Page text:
Dawn Finch, children’s author and president of CILIP, has launched an attack on cuts to community resources, branding them tantamount to a “war on social cohesion and our culture”.
Finch made the comments in her blog, in which she interviewed an anonymous volunteer at a museum about the pressures of taking on a community resource which has been stripped of help or funding from the local council.
The powerful interview exposed the desperation of a volunteer fighting to keep an unnamed museum in England operating with little or no help from the council or arts organisations. The volunteer describes working 40-hour weeks for free while drawing on her diminishing life savings to survive, putting her marriage under strain and having the threat of the museum’s closure hanging constantly over her head.
"My personal main problem is that I’m exhausted", the volunteer told Finch. "I don’t know how much longer I can keep going like this. The museum is open 35 hours a week, and I’m working around 40 hours a week for nothing. I love this museum, and walking away would be devastating, but for my own sanity and health I can’t keep going like this. I’m afraid to stop because I know that if I do the place will start to fail. I’m already living on my savings, and my husband feels it’s all threatening our marriage and our children’s future. This isn’t fair. We shouldn’t have to do any of this."
The volunteer continued: "I don’t think that there is a future for the museum. Without public funding of some form we can’t keep going like this... We are between a rock and a hard place. Behind the scenes we are getting really desperate now, and if I’m honest we don’t know how we are going to open this winter because fuel prices have shot up and the dwindling trust fund can’t take much more. Our heating bill alone could be the straw that breaks the camel’s back.
"The thing that really makes me want to spit blood is that we all know that if the museum fails, the council will make out like it’s our fault. They’ve lied to us all the way down the line by telling us we’d have support and guidance through this process. Now I can’t even get a reply when I call for help and I no longer even know who is supposed to be responsible for being our support contact."
The volunteer added that she would dissuade other volunteer groups from considering running community services. "Honestly? Don’t do it", she said. "We all started with such high hopes and we all wanted to save the museum and make a difference, but it’s been a huge mistake... If I had to give people advice I’d say that time is better spent fighting to keep funding and paid staff. Do whatever you can, fight and fight and fight to keep that funding in place."
The insight into the strains of experienced by volunteers running community services will compound campaigners's fears about the future of libraries, many of which have also been handed over to volunteer and community control following large scale cuts to local councils by the government. In recent times Derby City council has announced plans to hand over 11 libraries to community groups, and in Leicestershire two-thirds of libraries are to be transferred to community groups.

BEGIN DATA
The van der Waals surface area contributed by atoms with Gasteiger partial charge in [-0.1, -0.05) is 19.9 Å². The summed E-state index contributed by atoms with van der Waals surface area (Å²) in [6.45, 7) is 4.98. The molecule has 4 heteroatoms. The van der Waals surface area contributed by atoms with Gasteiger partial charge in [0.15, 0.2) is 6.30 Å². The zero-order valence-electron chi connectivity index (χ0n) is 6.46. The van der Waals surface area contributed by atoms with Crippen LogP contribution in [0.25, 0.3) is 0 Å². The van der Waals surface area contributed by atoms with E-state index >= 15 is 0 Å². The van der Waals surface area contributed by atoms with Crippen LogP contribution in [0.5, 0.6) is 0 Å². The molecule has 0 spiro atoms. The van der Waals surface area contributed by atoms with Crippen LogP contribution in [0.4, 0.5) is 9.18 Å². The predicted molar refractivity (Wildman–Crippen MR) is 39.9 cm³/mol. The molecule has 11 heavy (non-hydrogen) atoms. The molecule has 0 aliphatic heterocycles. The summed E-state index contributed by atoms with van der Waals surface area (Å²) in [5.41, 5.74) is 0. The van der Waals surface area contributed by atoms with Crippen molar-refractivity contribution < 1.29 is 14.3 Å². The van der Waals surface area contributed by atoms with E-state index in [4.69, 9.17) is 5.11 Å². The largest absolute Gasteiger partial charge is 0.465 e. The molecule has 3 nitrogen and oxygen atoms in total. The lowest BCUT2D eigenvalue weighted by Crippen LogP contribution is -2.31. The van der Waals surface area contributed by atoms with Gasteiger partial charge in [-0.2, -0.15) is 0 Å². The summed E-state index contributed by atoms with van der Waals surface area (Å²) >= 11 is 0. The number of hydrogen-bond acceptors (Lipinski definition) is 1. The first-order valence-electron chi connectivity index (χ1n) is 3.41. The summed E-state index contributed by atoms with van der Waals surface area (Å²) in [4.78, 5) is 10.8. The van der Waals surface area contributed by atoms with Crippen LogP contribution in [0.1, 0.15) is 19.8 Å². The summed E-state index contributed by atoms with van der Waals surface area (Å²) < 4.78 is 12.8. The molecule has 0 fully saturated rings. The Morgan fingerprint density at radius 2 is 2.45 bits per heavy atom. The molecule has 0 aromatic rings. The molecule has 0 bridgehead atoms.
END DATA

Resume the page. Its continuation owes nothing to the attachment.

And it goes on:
Finch told The Bookseller that she conducted the interview to draw attention to the "increasingly exploitative practice of current volunteer use" and unstainability of relying on volunteers to run community services without funding or support.
"It is up to us all to unite to stop [the erosion of community services]," Finch said. "This should not be a battleground of individual skirmishes, this is a war on social cohesion and on our culture, and we need to join together to raise our voices to stop it before we have lost everything that made our country great."
She continued: "Museums, libraries, art galleries, youth centres, parks, playground, paddling pools, drop-in centres, housebound services, day centres, community centres… these are the glue that binds our communities. These are the things that bring people together and create that sense of community that makes for safer and better lives for all.
"The current austerity cuts that are specifically directed at services like this represent an attack on the links in the chains that unite our communities. These cuts are eroding our culture and society and we, as citizens, are expected to do all the work to keep them going. Those of us who volunteer all the time are expected to carry this entire burden on our weakening shoulders. Good people are being lied to, and then they are expected to take all the responsibility for trying to keep their essential community resources going.”
Urging community members to write to their MPs, sign peitions and speak out against cuts, Finch added: "Above all, don’t let the desperate struggle to protect our community services and resources drive us further apart. Join your community with others, link to other groups and present a united and public front. Divided our voices are hard to hear, united we are impossible to ignore."
Librarians and campaigners across the board are deeply concerned with the over-reliance on volunteers to run library services, with CILIP members voting "overwhelmingly" to oppose the "amateurisation" of the library service which is being caused by the library buildings and contents being run by the local community with little or no funding for professional or paid library staff.
Other campaigners have expressed concern over new libraries minister Rob Wilson's emphasis on using volunteers.
A national library demonstration, which is planned for Saturday 5th November, has been backed by Labour leader Jeremy Corybn. The demonstration, aims to highlight "the clear and present danger" to Britain's public library service.